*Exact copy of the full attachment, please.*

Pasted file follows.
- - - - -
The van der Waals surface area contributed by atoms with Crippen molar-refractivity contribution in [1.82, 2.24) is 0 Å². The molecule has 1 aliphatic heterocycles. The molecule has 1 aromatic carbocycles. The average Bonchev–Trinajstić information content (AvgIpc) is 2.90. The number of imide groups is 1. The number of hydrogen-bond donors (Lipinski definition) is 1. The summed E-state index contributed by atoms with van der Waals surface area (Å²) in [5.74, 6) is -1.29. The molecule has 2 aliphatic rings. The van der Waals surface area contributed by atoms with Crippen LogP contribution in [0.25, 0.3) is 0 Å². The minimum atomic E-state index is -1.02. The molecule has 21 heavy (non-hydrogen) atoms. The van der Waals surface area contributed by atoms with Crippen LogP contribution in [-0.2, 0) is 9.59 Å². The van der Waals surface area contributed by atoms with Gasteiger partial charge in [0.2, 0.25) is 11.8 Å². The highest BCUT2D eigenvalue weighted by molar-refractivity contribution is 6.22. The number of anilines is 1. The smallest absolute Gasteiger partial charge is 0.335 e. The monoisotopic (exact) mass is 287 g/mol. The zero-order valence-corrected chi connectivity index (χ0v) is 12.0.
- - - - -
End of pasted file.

The van der Waals surface area contributed by atoms with Crippen molar-refractivity contribution in [1.82, 2.24) is 0 Å². The molecule has 1 aliphatic heterocycles. The molecule has 1 aromatic carbocycles. The average Bonchev–Trinajstić information content (AvgIpc) is 2.90. The number of imide groups is 1. The number of hydrogen-bond donors (Lipinski definition) is 1. The summed E-state index contributed by atoms with van der Waals surface area (Å²) in [5.74, 6) is -1.29. The molecule has 2 aliphatic rings. The van der Waals surface area contributed by atoms with Crippen LogP contribution in [0.25, 0.3) is 0 Å². The minimum atomic E-state index is -1.02. The molecule has 21 heavy (non-hydrogen) atoms. The van der Waals surface area contributed by atoms with Crippen LogP contribution in [-0.2, 0) is 9.59 Å². The van der Waals surface area contributed by atoms with Gasteiger partial charge in [0.2, 0.25) is 11.8 Å². The highest BCUT2D eigenvalue weighted by molar-refractivity contribution is 6.22. The number of anilines is 1. The smallest absolute Gasteiger partial charge is 0.335 e. The monoisotopic (exact) mass is 287 g/mol. The zero-order valence-corrected chi connectivity index (χ0v) is 12.0.